The announcement that Japanese construction equipment giant Komatsu (OTCPK:KMTUY) - the world No. 2 - is to purchase the U.S.'s smaller, but very significant semi-competitor Joy Global (NYSE:JOY), could have a serious impact on the U.S.'s own construction giant - world No. 1 Caterpillar (NYSE:CAT). For years Cat and Komatsu have gone head to head in the marketplace - to the extent that many years ago - so I'm led to believe - there was a poster in Cat's Peoria headquarters which said 'Competition is spelt with a K'. This was almost certainly brought home in no uncertain terms when Komatsu acquired Dresser Industries which owned the then largest U.S. heavy mining electric truck manufacturer WABCO, just down the street from Caterpillar's headquarters in Peoria in 1994!
Equally though Komatsu had always set its sights on emulating and out-competing Caterpillar with varying degrees of success in different global markets. According to Wikipedia, when Komatsu entered the U.S. market back in 1967, thus taking on Caterpillar directly on its home turf, this was done under the company slogan of "Maru-C", translating into English as "encircle Caterpillar" (from the Japanese board game of Go, where encircling an opponent results in capture of his territory).
Indeed product for product Caterpillar's and Komatsu's general construction equipment line was remarkably similar. Caterpillar will aver that Komatsu copied its products, at least in a sectoral sense, with equipment units designed to compete directly in world markets. But over the past two decades or so, Caterpillar moved much of its focus from standard construction equipment to heavy duty mining equipment - a sector which it has tended to dominate with its big mechanical-drive mining truck line-up along with drilling and large-scale earthmoving equipment for the mining sector - much acquired through take-overs of leading companies in their respective fields. It has also diversified through acquisitions into underground hard rock and coal mining equipment and had become one of the U.S. and the world's largest suppliers of such machinery and equipment. Indeed the Cat website announces itself as having the broadest product line in the mining industry. Komatsu's acquisition of Joy may well mean this is no longer the case and Cat's position as the global No.1 mining and construction industry manufacturer may also now be threatened.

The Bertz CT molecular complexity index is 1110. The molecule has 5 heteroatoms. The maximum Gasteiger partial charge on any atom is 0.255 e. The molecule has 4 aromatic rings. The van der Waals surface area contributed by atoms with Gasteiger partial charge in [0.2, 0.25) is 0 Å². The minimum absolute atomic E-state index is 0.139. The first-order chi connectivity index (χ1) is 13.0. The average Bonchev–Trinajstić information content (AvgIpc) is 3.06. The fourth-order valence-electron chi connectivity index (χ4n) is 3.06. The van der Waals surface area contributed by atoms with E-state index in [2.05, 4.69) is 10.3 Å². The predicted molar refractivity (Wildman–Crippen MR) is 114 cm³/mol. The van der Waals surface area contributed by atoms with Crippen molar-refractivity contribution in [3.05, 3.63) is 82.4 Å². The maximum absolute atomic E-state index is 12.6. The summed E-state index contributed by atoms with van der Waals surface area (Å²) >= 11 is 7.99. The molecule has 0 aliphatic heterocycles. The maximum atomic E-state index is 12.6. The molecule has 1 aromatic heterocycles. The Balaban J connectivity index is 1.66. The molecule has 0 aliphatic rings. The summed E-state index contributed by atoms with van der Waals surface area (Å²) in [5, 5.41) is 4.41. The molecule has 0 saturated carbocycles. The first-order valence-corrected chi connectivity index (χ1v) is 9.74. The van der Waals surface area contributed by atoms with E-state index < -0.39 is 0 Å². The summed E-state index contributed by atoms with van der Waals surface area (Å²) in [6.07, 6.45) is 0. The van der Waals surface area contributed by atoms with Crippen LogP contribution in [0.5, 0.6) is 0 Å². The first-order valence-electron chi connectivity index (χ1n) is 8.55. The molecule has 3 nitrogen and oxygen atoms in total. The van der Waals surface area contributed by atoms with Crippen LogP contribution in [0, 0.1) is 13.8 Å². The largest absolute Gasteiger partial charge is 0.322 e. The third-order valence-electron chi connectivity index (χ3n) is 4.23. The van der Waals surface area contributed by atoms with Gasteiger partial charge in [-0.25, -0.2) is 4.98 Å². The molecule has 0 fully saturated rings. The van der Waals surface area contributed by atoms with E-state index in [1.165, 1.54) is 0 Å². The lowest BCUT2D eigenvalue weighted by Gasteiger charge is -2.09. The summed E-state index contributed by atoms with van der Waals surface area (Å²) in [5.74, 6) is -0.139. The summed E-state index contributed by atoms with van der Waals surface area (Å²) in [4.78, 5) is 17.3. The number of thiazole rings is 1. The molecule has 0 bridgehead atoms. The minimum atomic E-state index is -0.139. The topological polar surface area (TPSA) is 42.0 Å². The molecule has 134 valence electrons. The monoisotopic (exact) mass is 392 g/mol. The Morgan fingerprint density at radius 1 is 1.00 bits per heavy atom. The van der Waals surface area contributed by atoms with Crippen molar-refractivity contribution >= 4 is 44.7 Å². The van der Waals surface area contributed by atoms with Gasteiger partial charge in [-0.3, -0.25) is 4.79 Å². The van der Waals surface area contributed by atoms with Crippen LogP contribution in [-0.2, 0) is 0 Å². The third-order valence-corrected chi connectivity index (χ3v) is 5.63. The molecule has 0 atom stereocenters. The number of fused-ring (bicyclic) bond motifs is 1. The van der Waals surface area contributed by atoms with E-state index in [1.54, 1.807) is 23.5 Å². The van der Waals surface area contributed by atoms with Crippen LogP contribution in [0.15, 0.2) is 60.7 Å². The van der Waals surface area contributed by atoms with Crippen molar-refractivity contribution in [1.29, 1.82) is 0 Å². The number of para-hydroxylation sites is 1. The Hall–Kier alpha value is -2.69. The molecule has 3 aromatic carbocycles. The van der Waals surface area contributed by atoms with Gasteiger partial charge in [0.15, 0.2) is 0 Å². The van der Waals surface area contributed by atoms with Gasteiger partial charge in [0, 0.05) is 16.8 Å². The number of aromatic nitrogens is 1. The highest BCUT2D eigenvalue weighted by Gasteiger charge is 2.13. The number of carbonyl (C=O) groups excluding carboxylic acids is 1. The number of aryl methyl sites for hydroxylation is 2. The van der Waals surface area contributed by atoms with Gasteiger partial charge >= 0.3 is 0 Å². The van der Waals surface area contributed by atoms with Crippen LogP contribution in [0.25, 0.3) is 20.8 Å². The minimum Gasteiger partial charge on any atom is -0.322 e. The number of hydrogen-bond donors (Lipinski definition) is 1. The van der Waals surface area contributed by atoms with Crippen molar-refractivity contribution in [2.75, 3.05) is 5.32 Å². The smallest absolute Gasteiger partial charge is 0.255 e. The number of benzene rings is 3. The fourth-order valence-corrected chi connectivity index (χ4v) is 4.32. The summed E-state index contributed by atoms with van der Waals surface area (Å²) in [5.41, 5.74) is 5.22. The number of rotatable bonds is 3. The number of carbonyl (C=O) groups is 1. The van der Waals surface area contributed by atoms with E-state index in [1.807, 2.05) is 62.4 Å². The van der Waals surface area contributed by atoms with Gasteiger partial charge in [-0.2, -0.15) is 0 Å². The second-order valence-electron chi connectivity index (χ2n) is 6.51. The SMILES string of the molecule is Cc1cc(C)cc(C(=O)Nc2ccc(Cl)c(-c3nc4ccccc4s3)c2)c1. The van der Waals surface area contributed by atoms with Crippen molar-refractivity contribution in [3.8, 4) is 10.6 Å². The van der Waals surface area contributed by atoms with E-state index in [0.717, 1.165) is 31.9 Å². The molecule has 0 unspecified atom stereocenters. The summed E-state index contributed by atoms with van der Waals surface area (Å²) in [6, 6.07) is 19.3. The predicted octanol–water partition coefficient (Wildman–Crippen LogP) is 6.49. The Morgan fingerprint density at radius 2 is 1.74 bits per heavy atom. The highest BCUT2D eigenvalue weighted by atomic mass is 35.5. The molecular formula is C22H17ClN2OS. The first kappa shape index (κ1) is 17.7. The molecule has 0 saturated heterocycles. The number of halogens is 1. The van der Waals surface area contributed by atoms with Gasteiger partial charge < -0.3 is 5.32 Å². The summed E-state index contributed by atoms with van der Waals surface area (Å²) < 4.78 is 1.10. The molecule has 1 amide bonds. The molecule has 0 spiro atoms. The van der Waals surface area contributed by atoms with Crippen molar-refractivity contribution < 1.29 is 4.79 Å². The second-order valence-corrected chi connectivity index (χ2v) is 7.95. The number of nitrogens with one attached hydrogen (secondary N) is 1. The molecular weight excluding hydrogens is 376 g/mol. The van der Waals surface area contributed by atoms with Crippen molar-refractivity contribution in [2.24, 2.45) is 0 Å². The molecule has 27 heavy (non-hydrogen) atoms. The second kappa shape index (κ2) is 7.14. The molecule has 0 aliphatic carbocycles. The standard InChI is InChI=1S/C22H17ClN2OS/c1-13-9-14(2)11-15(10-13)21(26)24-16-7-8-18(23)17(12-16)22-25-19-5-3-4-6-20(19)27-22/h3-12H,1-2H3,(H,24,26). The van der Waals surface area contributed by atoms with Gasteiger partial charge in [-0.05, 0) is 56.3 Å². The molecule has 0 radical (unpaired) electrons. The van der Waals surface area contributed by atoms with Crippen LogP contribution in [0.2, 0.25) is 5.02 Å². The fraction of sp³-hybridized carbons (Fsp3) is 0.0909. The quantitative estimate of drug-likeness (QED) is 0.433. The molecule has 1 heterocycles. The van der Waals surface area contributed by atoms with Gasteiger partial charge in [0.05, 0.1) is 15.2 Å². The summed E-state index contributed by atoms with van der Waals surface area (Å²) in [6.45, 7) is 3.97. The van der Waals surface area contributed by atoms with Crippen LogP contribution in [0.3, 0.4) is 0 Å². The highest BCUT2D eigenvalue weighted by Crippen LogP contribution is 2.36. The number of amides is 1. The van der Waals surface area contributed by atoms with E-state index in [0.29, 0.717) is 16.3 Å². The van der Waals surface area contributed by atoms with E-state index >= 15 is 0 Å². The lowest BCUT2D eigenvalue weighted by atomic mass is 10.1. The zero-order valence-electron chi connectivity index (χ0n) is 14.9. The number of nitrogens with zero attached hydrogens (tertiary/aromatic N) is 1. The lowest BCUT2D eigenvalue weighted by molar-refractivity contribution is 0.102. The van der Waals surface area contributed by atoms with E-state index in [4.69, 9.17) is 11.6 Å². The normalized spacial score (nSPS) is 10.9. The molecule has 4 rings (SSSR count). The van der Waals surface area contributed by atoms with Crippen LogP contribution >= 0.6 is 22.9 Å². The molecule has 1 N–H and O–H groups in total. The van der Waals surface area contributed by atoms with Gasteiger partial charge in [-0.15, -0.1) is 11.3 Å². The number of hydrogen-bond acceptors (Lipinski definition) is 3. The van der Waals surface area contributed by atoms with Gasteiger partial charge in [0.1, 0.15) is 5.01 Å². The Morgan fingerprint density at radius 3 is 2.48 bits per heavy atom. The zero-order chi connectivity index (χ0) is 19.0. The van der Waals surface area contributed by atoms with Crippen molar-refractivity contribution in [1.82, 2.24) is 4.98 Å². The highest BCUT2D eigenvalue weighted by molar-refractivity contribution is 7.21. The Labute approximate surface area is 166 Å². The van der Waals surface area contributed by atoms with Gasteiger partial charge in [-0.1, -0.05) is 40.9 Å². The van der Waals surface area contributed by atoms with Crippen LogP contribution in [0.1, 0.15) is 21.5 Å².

The strength of the yen as perhaps an even more secure safe-haven currency than the US dollar so far this year may have tipped the scale in terms of the Komatsu decision to go ahead at this time. It has advanced around 10% against the dollar year to date according to Forbes magazine.
While Komatsu has followed Cat in so many equipment areas, the acquisition of Joy Global in a deal worth a reported $3.7 billion, if one includes Joy's debt in the sum, serves to fill some significant gaps in its competitive product line with Caterpillar. Joy Global, for instance manufactures the P&H lines of ultra heavy earthmoving equipment (power and hydraulic shovels and draglines) and open pit drilling equipment which compete directly with Caterpillar's acquired Bucyrus Erie equipment lines, while Joy's underground coal mining equipment fills a major gap in Komatsu's overall product line in terms of directly competing with its massive U.S. headquartered rival.
There have seldom been two industrial competitors which have gone head to head in so many parallel areas of the industries which they dominate. Caterpillar is already feeling the pinch a little from the strong dollar which reduces its competitiveness worldwide for many of its product lines. However Komatsu already with many of its key manufacturing plants in the U.S. - being expanded further through the Joy Global acquisition, will be suffering similar problems while its Japanese operations will be suffering perhaps even worse from an even stronger yen.
However, while the Joy acquisition perhaps brings Komatsu even more in line with Caterpillar in terms of overall size and competitiveness in product lines, the two companies have been going head to head for so many years that the competitive impact on earnings may be muted. It is perhaps the smaller manufacturers of rival equipment which may suffer most as the two big players in the market will put increasing efforts into Research and Development to further improve the capabilities of their product lines. We wouldn't be surprised to see other companies swallowed up by the world's two construction giants as the construction wars continue at perhaps an enhanced pace.
Disclosure: I/we have no positions in any stocks mentioned, and no plans to initiate any positions within the next 72 hours.
I wrote this article myself, and it expresses my own opinions. I am not receiving compensation for it (other than from Seeking Alpha). I have no business relationship with any company whose stock is mentioned in this article.
Editor's Note: This article discusses one or more securities that do not trade on a major U.S. exchange. Please be aware of the risks associated with these stocks.